Uniregistry not happy about Donuts-Tucows deal

Kevin Murphy, August 5, 2013, Domain Registries

Uniregistry would never have withdrawn its applications for .media and .marketing if it had known that Tucows would later take money from Donuts to also withdraw, according to CEO Frank Schilling.

Schilling told DI tonight that Uniregistry had pulled out of both new gTLD contention sets after having made a deal with Tucows, the details of which he was unable to explain due to a non-disclosure agreement.

But he said that the deal would never have happened if he’d known the eventual outcome.

“Tucows left us under the impression that they were going to win this and had I known that they would fold in a subsequent private auction I would not have done this,” he said.

Tucows withdrew its bids for .media and .marketing weeks after Uniregistry, after making its own deal with Donuts, which is now the sole remaining applicant for the two strings.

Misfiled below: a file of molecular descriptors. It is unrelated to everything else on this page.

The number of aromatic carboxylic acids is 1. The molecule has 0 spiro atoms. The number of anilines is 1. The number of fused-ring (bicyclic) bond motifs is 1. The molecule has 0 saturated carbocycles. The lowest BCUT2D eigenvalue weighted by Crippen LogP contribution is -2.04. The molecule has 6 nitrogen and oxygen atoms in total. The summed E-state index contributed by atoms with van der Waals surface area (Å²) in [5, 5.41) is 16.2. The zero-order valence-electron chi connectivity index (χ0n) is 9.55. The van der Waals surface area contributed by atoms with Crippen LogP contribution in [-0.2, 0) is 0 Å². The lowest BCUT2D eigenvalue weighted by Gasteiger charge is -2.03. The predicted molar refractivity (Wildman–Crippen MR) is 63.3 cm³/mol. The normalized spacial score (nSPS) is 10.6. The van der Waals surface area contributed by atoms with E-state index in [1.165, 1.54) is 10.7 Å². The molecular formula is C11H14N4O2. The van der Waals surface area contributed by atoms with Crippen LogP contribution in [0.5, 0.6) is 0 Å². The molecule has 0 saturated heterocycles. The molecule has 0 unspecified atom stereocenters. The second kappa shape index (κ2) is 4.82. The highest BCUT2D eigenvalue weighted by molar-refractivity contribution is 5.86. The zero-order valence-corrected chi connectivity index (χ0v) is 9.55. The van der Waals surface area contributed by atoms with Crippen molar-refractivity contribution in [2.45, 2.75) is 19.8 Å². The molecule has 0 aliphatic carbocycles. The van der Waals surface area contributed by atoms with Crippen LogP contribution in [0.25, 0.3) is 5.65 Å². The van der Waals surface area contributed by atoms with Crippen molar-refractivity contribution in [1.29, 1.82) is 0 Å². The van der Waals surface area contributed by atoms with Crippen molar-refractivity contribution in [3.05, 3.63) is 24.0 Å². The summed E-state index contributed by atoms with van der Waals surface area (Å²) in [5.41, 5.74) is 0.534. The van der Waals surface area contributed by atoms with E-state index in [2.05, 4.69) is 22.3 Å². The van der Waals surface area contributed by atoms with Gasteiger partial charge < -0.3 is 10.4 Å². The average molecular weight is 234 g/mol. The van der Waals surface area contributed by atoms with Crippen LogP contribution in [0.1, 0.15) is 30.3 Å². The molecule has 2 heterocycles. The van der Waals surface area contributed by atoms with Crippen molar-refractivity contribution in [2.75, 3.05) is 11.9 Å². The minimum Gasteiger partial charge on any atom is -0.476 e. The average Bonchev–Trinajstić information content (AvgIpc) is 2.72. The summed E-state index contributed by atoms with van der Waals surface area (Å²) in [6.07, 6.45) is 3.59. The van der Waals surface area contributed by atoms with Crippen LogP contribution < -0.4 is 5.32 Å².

As reported earlier today, Tucows and Donuts settled the two contention sets with a “cut and choose” arrangement, where Tucows named the price at which it was willing to withdraw and Donuts could choose to buy its withdrawals or sell its own withdrawals for the same price.

Donuts characterized the deal as a kind of private auction.

Uniregistry is on record as saying it doesn’t like the idea of private auctions, which it believes may fall foul of US antitrust law.

Donuts says Tucows deal “just another type of private auction”

Kevin Murphy, August 5, 2013, Domain Registries

Donuts has confirmed that it paid Tucows for the rights to the .media and .marketing new gTLDs, but says it was actually “just another type of private auction”.

The existence of a deal for the two strings emerged in a tongue-in-cheek Tucows video on Friday.

I blogged over the weekend that it was the first example I was aware of of Donuts settling a contention set outside of the private auction process it helped kick-start with Innovative Auctions.

But in a statement sent to DI today, Donuts characterized the Tucows deal as auction-like, saying: